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Economics isn’t useless and isn’t dead

Posted by Richard D North in Money / Truth & Trust on 11 August 2009

Why we posted this: This is a bad time for economics and economists. The public and media are somewhere between amused and angry at the profession’s apparent failure. Actually, economists may well have been arrogant about their trade, but the rest of us always knew its weaknesses and perhaps underrated its strengths.  

The original story:
“In defence of the dismal science”
Robert Lucas
The Economist
6 August 2009

Summary of the story: 
Robert Lucas, a distinguished economist, defends his trade. He argues that economists are getting better at forecasting the effects of various possible and likely future events, and better at dealing with events as they come along. He adds that the future to a large extent is a mystery and will remain one.

(Other valuable contributions to the debate came from Robert Skidelsky and Samuel Brittan, in the Financial Times, 6 August 2009.)

livingissues comment:
This is nothing like the last word on a very difficult problem. In effect, Robert Lucas seems to be saying that economists are good at dealing with economic facts provided they are known. This implies (for instance) that when a bank owns assets whose value and riskiness is unknown (as was the case with quite important chunks of bank assets in 2007 and 2008), it’s pretty hard for economics to get a grip on the banks’ situation. So predicting a banking collapse isn’t all that easy. But he goes on to say that the same sort of economics (especially the use of complex modelling) which is accused of knowing less than it thinks, actually was able to respond much better to the 2008/9 crisis than would have been the case previously. What’s more, it built on insights from Keynes and Friedman.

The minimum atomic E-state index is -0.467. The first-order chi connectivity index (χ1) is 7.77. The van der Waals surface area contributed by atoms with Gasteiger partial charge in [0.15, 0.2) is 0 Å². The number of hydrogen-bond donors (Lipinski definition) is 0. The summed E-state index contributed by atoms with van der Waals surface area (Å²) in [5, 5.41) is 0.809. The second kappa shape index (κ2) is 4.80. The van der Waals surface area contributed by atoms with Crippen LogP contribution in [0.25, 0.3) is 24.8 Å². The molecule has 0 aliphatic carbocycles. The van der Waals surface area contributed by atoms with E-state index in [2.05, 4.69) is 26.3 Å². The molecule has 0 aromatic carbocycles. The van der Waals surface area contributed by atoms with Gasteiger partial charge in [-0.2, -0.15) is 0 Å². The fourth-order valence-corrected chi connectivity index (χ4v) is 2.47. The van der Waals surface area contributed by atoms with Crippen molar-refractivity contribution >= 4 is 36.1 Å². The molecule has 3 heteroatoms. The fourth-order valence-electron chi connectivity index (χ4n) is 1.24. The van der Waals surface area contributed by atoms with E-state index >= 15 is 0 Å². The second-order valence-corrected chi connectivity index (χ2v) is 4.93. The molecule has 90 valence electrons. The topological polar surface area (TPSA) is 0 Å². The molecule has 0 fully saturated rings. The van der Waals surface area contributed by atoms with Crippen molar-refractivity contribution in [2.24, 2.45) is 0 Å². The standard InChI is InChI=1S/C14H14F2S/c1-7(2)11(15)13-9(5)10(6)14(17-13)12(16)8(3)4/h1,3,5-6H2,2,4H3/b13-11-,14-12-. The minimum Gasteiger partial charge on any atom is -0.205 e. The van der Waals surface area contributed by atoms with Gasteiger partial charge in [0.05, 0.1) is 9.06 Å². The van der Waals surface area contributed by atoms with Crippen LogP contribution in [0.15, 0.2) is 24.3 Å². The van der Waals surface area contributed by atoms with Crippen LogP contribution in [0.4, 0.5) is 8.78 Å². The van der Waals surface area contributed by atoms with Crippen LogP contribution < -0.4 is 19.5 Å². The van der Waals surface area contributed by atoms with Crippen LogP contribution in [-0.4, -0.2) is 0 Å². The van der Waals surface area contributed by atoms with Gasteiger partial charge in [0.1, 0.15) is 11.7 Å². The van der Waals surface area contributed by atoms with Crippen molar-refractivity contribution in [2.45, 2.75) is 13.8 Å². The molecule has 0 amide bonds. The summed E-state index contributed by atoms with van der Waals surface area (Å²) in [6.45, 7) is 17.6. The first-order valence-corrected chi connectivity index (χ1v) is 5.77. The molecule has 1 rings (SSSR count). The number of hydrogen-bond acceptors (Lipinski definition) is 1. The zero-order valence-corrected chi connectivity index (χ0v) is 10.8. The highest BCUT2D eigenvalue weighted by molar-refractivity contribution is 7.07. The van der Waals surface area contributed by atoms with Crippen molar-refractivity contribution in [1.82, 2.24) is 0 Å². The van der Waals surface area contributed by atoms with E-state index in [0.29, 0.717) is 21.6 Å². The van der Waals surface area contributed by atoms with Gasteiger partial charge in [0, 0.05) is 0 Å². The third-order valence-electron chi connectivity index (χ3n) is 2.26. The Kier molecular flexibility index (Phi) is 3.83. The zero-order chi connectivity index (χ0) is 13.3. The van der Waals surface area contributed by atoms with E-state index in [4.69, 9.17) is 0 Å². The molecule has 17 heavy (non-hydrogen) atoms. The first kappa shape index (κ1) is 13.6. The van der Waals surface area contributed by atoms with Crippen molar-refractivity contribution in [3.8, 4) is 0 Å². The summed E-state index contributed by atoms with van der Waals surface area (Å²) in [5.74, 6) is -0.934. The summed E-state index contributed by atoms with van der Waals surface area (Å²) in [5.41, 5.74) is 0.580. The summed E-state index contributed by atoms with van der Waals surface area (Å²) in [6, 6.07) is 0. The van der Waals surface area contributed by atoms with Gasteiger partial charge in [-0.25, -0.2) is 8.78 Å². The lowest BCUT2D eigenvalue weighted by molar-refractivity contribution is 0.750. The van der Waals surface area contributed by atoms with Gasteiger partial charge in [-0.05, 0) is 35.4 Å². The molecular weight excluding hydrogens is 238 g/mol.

Some of this is in line with the kind of problem Donald Rumsfeld usefully described as he accounted for the difficulty of running a war.

 “….  as we know, there are known knowns; there are things we know we know. We also know there are known unknowns; that is to say we know there are some things we do not know. But there are also unknown unknowns – the ones we don’t know we don’t know.”

It is possible to argue that economists don’t properly acknowledge how little they understand, let alone how little they know.

But they don’t need to. The general public already accepts that economists can’t all be right. We often mutter that, “Whenever there are six economists, there are six different opinions.” We are bound to be taking a risk when we pick just one of the six economist to be in charge of our fortunes, and are probably taking as big a risk when we rely on a committee of six economists.

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